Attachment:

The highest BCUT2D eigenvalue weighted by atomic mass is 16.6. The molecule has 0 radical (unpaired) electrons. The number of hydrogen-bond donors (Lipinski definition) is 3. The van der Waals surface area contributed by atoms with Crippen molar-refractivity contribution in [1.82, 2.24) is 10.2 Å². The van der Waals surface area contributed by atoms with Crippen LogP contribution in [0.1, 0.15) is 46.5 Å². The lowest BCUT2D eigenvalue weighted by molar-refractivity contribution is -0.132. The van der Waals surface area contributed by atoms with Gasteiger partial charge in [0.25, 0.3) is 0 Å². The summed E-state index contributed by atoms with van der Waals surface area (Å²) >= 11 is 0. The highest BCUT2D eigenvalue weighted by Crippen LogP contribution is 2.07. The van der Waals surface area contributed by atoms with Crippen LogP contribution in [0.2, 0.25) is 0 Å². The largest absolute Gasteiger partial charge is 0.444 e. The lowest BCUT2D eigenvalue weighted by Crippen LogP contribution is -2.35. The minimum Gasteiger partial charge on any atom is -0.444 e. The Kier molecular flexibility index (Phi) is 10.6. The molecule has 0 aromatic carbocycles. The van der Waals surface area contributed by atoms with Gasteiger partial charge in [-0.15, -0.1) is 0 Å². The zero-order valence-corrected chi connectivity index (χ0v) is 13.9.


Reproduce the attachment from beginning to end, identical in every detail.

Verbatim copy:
The highest BCUT2D eigenvalue weighted by atomic mass is 16.6. The molecule has 0 radical (unpaired) electrons. The number of hydrogen-bond donors (Lipinski definition) is 3. The van der Waals surface area contributed by atoms with Crippen molar-refractivity contribution in [1.82, 2.24) is 10.2 Å². The van der Waals surface area contributed by atoms with Crippen LogP contribution in [0.1, 0.15) is 46.5 Å². The lowest BCUT2D eigenvalue weighted by molar-refractivity contribution is -0.132. The van der Waals surface area contributed by atoms with Gasteiger partial charge in [0.25, 0.3) is 0 Å². The summed E-state index contributed by atoms with van der Waals surface area (Å²) >= 11 is 0. The highest BCUT2D eigenvalue weighted by Crippen LogP contribution is 2.07. The van der Waals surface area contributed by atoms with Crippen LogP contribution in [0.2, 0.25) is 0 Å². The largest absolute Gasteiger partial charge is 0.444 e. The lowest BCUT2D eigenvalue weighted by Crippen LogP contribution is -2.35. The minimum Gasteiger partial charge on any atom is -0.444 e. The Kier molecular flexibility index (Phi) is 10.6. The molecule has 0 aromatic carbocycles. The van der Waals surface area contributed by atoms with Gasteiger partial charge in [-0.15, -0.1) is 0 Å². The zero-order valence-corrected chi connectivity index (χ0v) is 13.9.